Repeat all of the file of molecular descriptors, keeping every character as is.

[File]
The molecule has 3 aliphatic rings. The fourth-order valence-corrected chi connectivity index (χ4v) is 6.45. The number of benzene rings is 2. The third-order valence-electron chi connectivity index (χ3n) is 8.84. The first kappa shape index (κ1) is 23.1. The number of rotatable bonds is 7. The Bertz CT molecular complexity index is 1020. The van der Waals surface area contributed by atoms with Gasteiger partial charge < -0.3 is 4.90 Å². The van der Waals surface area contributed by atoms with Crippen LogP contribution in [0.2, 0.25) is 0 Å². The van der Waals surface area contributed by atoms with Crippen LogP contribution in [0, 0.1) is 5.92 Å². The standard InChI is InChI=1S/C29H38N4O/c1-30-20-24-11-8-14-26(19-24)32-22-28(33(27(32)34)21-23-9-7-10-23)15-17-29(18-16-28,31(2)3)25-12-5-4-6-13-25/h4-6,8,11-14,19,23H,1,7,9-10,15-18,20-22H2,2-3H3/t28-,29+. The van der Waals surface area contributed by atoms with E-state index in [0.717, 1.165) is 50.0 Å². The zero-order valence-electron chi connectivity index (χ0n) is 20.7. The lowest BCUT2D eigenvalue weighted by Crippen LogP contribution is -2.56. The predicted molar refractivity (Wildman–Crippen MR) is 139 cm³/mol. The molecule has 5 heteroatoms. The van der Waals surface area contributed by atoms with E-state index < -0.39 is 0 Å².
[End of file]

The molecule has 3 aliphatic rings. The fourth-order valence-corrected chi connectivity index (χ4v) is 6.45. The number of benzene rings is 2. The third-order valence-electron chi connectivity index (χ3n) is 8.84. The first kappa shape index (κ1) is 23.1. The number of rotatable bonds is 7. The Bertz CT molecular complexity index is 1020. The van der Waals surface area contributed by atoms with Gasteiger partial charge < -0.3 is 4.90 Å². The van der Waals surface area contributed by atoms with Crippen LogP contribution in [0.2, 0.25) is 0 Å². The van der Waals surface area contributed by atoms with Crippen LogP contribution in [0, 0.1) is 5.92 Å². The standard InChI is InChI=1S/C29H38N4O/c1-30-20-24-11-8-14-26(19-24)32-22-28(33(27(32)34)21-23-9-7-10-23)15-17-29(18-16-28,31(2)3)25-12-5-4-6-13-25/h4-6,8,11-14,19,23H,1,7,9-10,15-18,20-22H2,2-3H3/t28-,29+. The van der Waals surface area contributed by atoms with E-state index in [0.717, 1.165) is 50.0 Å². The zero-order valence-electron chi connectivity index (χ0n) is 20.7. The lowest BCUT2D eigenvalue weighted by Crippen LogP contribution is -2.56. The predicted molar refractivity (Wildman–Crippen MR) is 139 cm³/mol. The molecule has 5 heteroatoms. The van der Waals surface area contributed by atoms with E-state index < -0.39 is 0 Å².